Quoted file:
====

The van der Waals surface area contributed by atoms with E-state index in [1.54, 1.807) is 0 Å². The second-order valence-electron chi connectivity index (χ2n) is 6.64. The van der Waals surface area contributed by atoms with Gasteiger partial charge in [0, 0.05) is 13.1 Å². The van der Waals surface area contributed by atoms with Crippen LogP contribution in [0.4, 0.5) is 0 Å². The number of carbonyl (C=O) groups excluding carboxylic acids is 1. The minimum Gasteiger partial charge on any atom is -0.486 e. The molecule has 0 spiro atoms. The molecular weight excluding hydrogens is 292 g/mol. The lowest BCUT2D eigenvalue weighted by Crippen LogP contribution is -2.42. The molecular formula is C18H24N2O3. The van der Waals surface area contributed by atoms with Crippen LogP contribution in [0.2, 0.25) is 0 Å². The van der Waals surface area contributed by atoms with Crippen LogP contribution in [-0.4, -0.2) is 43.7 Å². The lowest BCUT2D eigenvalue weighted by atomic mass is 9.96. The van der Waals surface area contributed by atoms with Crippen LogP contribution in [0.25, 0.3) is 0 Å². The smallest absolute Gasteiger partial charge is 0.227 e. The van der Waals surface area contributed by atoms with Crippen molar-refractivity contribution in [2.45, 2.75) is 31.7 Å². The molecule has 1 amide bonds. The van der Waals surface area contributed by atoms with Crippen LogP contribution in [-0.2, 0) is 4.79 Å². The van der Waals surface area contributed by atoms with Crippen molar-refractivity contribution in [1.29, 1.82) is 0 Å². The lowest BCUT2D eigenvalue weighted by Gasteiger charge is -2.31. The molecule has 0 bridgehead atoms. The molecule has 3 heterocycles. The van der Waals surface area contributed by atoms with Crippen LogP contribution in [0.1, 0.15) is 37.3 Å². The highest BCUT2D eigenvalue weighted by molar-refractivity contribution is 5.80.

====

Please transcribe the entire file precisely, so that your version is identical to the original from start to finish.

The van der Waals surface area contributed by atoms with E-state index in [1.54, 1.807) is 0 Å². The second-order valence-electron chi connectivity index (χ2n) is 6.64. The van der Waals surface area contributed by atoms with Gasteiger partial charge in [0, 0.05) is 13.1 Å². The van der Waals surface area contributed by atoms with Crippen LogP contribution in [0.4, 0.5) is 0 Å². The number of carbonyl (C=O) groups excluding carboxylic acids is 1. The minimum Gasteiger partial charge on any atom is -0.486 e. The molecule has 0 spiro atoms. The molecular weight excluding hydrogens is 292 g/mol. The lowest BCUT2D eigenvalue weighted by Crippen LogP contribution is -2.42. The molecular formula is C18H24N2O3. The van der Waals surface area contributed by atoms with Crippen LogP contribution in [0.2, 0.25) is 0 Å². The van der Waals surface area contributed by atoms with Crippen LogP contribution in [-0.4, -0.2) is 43.7 Å². The lowest BCUT2D eigenvalue weighted by atomic mass is 9.96. The van der Waals surface area contributed by atoms with Crippen LogP contribution in [0.25, 0.3) is 0 Å². The smallest absolute Gasteiger partial charge is 0.227 e. The van der Waals surface area contributed by atoms with Crippen molar-refractivity contribution in [2.45, 2.75) is 31.7 Å². The molecule has 1 amide bonds. The van der Waals surface area contributed by atoms with Crippen LogP contribution in [-0.2, 0) is 4.79 Å². The van der Waals surface area contributed by atoms with Crippen molar-refractivity contribution in [1.29, 1.82) is 0 Å². The lowest BCUT2D eigenvalue weighted by Gasteiger charge is -2.31. The molecule has 0 bridgehead atoms. The molecule has 3 heterocycles. The van der Waals surface area contributed by atoms with Crippen LogP contribution in [0.1, 0.15) is 37.3 Å². The highest BCUT2D eigenvalue weighted by molar-refractivity contribution is 5.80.